So, now that we have explored what beauty is and how truth and beauty can be opposed of one is only thinking of sensual beauties, let us find how they correspond, when thinking of both sensual and intellectual beauties.
As Wisdom 13:3-5 shows us, sensual beauties that are created by God, such as fire,wind, stars, and the sun, can and should lead us to God. Thus they correspond to Truth. Sensual beauties made by man- clothes, paintings, sculptures- are an imitations of the created; others like photos and videos are ways of holding the created from the changes of time. These can lead us, indirectly, to the Creator. The purer they are of sin, the more they do this.
Intellectual beauties, both created and made, correspond with truth and the Truth because God is beautiful. We know God is beautiful because, as said in Wisdom 13:3-5, the beauties of earth reflect that. If He were not beautiful, He would not be able to have made anything beautiful. Also, all that is the best is in Him, so if there is beauty in creation (there is), then He is the most beautiful (He is). (There is a slight distinction I will make before going on: the beauties of the earth are a means for us to reach Him, mentally and actually. The beauty of God is an end to be contemplated and enjoyed here and forever in heaven.)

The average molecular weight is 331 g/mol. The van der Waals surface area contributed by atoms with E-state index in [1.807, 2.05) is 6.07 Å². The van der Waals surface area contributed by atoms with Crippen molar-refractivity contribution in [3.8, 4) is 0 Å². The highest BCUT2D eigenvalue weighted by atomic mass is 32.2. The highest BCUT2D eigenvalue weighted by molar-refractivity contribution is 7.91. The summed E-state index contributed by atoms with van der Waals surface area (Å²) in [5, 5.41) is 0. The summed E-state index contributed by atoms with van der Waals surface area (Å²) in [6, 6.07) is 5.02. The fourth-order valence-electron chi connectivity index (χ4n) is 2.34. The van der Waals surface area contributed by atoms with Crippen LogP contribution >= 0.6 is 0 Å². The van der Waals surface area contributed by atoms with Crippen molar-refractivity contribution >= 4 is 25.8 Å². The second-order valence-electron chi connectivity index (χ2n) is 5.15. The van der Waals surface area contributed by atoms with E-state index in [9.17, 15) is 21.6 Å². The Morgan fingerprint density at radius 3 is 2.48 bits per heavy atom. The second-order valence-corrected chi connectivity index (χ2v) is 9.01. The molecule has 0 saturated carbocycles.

Now, God is beautiful and God is Truth. As He is all perfect, there cannot be anything contradicting in Him, so his beauty and Truth must perfectly be in agreement. Thus, the Truth is in itself beautiful. Going down now in thought, from greatest to least, we may conclude that the more a thing is like God, the more it is true, the more it is beautiful, and the more these two qualities agree and compliment each other. And the less a thing is like God, the more sinful and low, the less it is true and beautiful, and the less these agree.
Specifically, on the example I gave of an intellectual beauty- death. Death is the way that, because of sin, we have to pass through to get to heaven. But the end of all things, God, has purified and made holy our only means of actually reaching and being with Him eternally in His full glory. So, death not only has beauty in that is a way to the greatest beauty; it now is a beauty in itself, a sanctified way, and when we go through it we are following in the footsteps of God.
Finally, if even death, the greatest effect of sin- ugliness and lies- can and has been sanctified and so made good and holy and true and beautiful, then we can know that truth and beauty are not opposed. When they seem opposed, it is probably because one of them is either lacking or impure, or our senses intellects are dulled and warped by sin and so we cannot see or think correctly.
And now, I big thanks to you, my reader, for having read that humongously long post!